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Anthony Norcia, Chuan Hou; Motion-grouping deficits in both eyes of patients with strabismic amblyopia. Journal of Vision 2009;9(8):642. doi: https://doi.org/10.1167/9.8.642.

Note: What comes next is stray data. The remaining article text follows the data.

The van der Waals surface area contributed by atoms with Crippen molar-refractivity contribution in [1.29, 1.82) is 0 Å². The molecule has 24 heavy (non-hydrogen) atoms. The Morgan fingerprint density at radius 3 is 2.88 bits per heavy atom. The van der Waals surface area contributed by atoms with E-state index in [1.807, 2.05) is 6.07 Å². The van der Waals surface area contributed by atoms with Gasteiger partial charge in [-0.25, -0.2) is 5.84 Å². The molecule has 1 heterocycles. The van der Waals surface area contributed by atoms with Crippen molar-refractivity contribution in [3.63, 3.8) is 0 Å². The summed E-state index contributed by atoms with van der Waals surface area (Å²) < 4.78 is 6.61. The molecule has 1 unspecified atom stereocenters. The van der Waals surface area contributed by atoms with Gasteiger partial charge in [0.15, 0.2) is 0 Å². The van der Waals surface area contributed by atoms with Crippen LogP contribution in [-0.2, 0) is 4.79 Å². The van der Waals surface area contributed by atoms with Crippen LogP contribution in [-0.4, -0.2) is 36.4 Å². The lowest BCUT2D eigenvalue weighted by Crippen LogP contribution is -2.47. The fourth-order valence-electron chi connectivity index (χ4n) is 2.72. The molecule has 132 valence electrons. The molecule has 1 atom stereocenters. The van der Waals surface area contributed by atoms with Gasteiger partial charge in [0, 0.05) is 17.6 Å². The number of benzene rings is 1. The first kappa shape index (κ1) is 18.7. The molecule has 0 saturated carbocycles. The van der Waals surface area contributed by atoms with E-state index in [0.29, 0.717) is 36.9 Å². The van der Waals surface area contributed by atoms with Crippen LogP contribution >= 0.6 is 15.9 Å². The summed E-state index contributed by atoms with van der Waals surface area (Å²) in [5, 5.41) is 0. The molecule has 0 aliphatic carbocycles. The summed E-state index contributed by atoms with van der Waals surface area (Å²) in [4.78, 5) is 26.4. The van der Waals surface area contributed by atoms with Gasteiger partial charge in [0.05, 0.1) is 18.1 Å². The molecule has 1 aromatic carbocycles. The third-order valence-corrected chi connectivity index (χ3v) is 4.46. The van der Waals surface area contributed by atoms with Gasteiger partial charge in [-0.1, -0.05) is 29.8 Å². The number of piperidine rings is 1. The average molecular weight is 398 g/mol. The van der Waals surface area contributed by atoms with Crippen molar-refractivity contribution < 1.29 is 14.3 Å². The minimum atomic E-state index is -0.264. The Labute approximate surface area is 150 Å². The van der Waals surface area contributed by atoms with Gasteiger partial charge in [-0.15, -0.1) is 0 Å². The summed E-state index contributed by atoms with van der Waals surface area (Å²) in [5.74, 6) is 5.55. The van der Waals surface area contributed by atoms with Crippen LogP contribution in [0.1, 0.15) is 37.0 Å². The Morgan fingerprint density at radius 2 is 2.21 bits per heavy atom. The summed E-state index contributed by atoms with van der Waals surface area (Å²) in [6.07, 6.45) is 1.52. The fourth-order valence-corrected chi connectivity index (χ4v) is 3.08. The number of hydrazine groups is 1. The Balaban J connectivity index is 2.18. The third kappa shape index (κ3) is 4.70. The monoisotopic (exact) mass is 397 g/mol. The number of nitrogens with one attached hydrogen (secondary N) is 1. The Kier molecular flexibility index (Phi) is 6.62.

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Grouping in the Lorenceau and Shiffrar occluded diamond illusion depends on stimulus factors such as the presence or absence of an occluder and the configuration of the moving elements (Lorenceau and Alais, Nature Neuroscience, 2001). The occluded diamond stimulus is bistable even when the occluder and inducer configurations are favorable — the moving elements can either appear to move independently or they can group together. We used this property of the illusion to study form-contingent motion grouping in patients with strabismus. We measured the relative proportion of time that 11 normal vision observers reported coherent versus independent (incoherent) motion of the elements and compared this to the same proportions in a group of 8 patients with mild to moderate strabismic amblyopia (20/25 to 20/63). Each eye was tested. Two different pairs of oscillation frequencies were tested, a faster pair (2.0 and 3.6 Hz) and a slower pair (1.5 and 2.0 Hz) because we had noted in pilot testing that coherence is easier to obtain at slower speeds. Choices were indicated via button presses during trials that lasted 17.5 sec for the faster pair and 14 sec for slower pair of oscillation frequencies. The proportion of coherent vs incoherent reports was larger at the slower speed in all eyes tested. Of greater interest is that the proportion of coherent vs incoherent reports was higher for normals than for either eye of the patients at both speeds. The normal acuity fellow eyes of the strabismus patients had the same durations of coherence as did the amblyopic eyes and therefore the decreased grouping is not due to amblyopia, per se. The presence of grouping failures in both eyes of the patients suggests that normal binocular experience is necessary for complete development of mechanisms that integrate form and motion information for scene layout.
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